As previously reported, the Japanese government plans to tax the supply of electronic services by non-established service providers, as of 1 October 2015. The proposal is expected to pass through the legislation this spring.
The court held that, in line with the VAT Directive and Implementing Regulation, e-books qualify as electronically supplied services, and as such reduced VAT rates cannot be applied. Therefore, the VAT treatment of printed books (or more precisely, “books on of all physical means”, according to the VAT Directive), which are taxable at the reduced VAT rate in most EU countries, cannot be extended to e-books. In this respect, the ECJ also quoted its previous decision in the Finnish K Oy case, in which the court decided that the reduced VAT rate may be used for the sale of books on CDs or USB siticks, as these are “physical means”.
Accepting the ECJ’s argumentation and strict interpretation of the relevant legislation, the only option to use the reduced VAT rate for e-books as well, is to change the legislation. This is likely to be done as part of an overall review of the VAT system, which will be a longer process.
The government in India announced its Budget (including tax and policy proposals) on February 28, 2015. As this is stated to be the first serious Budget for the new government after being elected 8 months ago, the government likely will push through significant policy measures to revive economic growth and boost foreign investment. There is also high expectation from foreign investors and multinational companies for the government to address several long standing and pressing tax issues.
The Swiss Federal Council has published its commentary to the partial revision of the VAT Law. If the draft legislation is approved by the Swiss parliament, the changes will come into effect on 1.1.2016. Among other changes we set out below those which are most relevant for ebiz & e-commerce.
The Texas Comptroller of Public Accounts has recently determined that electronically downloaded software licensed by a Utah corporation to Texas customers constituted physical presence in Texas sufficient to establish sales and use tax nexus. According to the decision, nexus was established because the software was characterized as tangible personal property and the Utah corporation retained all property rights in the software, which was physically present and generating revenue in Texas. The Comptroller upheld an Administrative Law Judge (ALJ) determination that the corporation had an obligation to charge and collect use tax from customers, and denied refund claims of sales tax paid and an interest waiver. [201409970H; SOAH Docket No. 304-13-5657.26; CPA Hearing No. 106,632, Texas Comptroller of Public Accounts (9/19/2014)]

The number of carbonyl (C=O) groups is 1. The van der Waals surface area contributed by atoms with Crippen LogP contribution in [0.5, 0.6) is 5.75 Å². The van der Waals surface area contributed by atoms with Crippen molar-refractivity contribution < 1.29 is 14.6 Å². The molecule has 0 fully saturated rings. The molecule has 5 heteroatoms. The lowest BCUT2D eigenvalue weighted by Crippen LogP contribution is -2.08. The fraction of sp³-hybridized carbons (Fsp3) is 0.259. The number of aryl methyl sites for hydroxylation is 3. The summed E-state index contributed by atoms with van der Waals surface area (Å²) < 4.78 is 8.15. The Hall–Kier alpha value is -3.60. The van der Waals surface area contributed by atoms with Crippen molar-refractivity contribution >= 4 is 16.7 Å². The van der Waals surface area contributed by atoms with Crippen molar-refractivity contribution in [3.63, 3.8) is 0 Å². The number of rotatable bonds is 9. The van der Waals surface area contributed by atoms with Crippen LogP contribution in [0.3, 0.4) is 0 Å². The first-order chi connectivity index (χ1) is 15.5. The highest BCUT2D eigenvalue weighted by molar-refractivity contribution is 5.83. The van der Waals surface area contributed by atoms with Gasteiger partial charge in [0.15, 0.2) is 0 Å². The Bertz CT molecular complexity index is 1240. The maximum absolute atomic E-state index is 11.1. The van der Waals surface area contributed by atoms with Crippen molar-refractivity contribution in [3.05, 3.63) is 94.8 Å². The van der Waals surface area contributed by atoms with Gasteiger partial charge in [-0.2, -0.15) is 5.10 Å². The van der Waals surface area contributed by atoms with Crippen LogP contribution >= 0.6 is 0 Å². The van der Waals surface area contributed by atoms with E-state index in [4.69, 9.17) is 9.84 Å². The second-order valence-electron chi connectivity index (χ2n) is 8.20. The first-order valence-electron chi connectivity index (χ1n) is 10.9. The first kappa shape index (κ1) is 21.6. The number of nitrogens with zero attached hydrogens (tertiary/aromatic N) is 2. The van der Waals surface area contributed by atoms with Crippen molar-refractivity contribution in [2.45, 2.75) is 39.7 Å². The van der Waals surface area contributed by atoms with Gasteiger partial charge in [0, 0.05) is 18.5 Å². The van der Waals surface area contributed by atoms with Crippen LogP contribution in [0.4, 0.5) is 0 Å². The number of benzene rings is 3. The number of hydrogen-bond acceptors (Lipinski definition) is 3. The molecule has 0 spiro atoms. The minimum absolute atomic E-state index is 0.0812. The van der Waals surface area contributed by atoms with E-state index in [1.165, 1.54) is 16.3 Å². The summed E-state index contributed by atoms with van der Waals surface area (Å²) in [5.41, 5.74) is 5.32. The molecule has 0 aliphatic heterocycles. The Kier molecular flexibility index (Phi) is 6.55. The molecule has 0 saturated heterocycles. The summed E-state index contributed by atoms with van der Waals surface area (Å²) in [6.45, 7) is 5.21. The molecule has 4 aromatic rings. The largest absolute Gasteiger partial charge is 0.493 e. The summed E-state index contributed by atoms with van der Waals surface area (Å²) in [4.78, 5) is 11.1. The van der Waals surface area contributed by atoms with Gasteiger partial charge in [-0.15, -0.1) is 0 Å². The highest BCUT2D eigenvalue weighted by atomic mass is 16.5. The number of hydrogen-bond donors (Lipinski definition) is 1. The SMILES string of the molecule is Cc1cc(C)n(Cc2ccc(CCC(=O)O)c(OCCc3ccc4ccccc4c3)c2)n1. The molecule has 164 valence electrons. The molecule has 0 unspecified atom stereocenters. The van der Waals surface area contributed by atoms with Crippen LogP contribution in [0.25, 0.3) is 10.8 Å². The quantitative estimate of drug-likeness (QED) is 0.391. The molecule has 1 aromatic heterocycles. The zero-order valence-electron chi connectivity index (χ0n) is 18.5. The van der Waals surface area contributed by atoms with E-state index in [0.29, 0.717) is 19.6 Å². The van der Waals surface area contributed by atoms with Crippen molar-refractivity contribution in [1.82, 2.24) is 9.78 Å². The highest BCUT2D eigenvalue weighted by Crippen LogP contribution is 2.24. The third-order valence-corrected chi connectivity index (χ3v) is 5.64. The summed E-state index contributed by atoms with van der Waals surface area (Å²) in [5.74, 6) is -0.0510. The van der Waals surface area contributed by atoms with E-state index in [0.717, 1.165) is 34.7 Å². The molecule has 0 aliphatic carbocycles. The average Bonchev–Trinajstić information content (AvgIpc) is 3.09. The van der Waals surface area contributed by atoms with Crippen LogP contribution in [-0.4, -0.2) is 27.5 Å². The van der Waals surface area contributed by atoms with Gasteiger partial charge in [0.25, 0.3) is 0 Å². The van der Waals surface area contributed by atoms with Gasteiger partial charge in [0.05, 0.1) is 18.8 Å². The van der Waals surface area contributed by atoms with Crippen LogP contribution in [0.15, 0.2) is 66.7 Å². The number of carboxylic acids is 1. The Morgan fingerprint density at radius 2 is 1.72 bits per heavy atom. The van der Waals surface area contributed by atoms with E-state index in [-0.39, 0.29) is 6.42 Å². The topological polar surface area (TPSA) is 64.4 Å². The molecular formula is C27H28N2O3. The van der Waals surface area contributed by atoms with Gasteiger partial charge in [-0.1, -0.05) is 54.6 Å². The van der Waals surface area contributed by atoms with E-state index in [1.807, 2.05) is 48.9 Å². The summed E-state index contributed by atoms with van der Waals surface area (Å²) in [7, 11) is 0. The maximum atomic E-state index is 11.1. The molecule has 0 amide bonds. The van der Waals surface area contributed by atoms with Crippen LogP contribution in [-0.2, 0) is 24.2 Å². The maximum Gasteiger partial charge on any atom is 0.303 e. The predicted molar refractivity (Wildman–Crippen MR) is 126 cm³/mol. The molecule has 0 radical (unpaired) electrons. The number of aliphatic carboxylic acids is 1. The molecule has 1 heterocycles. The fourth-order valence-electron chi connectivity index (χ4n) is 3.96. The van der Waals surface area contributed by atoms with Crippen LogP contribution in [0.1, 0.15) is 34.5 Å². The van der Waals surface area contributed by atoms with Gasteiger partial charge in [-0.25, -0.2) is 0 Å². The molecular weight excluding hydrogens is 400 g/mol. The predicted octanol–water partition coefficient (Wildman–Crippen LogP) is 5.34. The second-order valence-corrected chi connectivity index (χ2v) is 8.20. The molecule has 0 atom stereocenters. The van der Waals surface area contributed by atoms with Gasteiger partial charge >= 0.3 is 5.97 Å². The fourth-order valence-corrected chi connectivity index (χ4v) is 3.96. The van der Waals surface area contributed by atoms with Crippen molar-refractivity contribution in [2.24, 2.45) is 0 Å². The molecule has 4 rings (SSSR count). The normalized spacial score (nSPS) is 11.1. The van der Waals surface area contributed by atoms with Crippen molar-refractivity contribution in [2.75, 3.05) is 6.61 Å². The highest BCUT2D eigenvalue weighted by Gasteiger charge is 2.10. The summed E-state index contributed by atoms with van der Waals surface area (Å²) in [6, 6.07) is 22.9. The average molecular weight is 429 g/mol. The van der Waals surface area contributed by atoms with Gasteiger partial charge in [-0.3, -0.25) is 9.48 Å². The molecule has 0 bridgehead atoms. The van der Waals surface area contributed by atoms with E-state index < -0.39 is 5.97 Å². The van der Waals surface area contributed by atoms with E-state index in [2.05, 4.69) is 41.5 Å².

Fifteen years ago, in the heyday of the e-business boom, Internet promised to change industries and business models very quickly, first of all in the retail sector. When these promised changes did not realise that quick, it resulted in the burst of the dot-com bubble.
However, even if change took longer than expected, now it is already part of our lives and not only in the developed countries, but all around the world. New online business models have a disruptive effect on long established businesses, as the fate of firms, such as Blockbuster, Borders and quite recently, RadioShack shows.
In Iceland the reduced VAT rate applicable to e-books and electronically published music increased from 7% to 11% as of 1 January 2015. Therefore, it must be ensured that you account for VAT on such sales at the appropriate rates. You can access further information of the overall Icelandic tax rules in 2015 here.
2015 seems to start with book related VAT news in the EU. After the ECJ’s judgment in the K Oy case (C-219/13) which we previously discussed, the Finnish Supreme Administrative Court (“SAC”) delivered its ruling at the end of December. The SAC held that the standard Finnish VAT rate (currently 24%) applies to books on other physical means of support such as a CD, CD-ROM or memory stick.The ECJ left it to the national courts to decide whether fiscal neutrality (i.e. the same VAT treatment) is applicable to printed books and books published on other physical means. Even though the ECJ judgment also appreciated that this can also be impacted by the level of penetration of new technologies in the various EU Member States.
The SAC followed the argumentation of the ECJ and held that books on other physical means of support are not similar to printed books. According to the Finnish court the other physical means do not satisfy the same needs of the average consumer and therefore they cannot be subject to the reduced VAT rate. The SAC argues that books on physical means of support have a closer link to e-books downloadable from the internet, to which reduced VAT rates cannot be applied based on the EU legislation. As a result the SAC concluded that the different VAT treatment of printed books and books on other physical means of support does not offend the principle of fiscal neutrality.
The Italian Parliament passed the 2015 Finance Law on 22 December, which applies the 4% VAT rate to e-books as of 1 January 2015. According to the legislation any publication that is identified by an ISBN code (International Standard Book Number) and transmitted through any physical or electronic means, should be considered as a book and as a result subject to the 4% reduced VAT rate.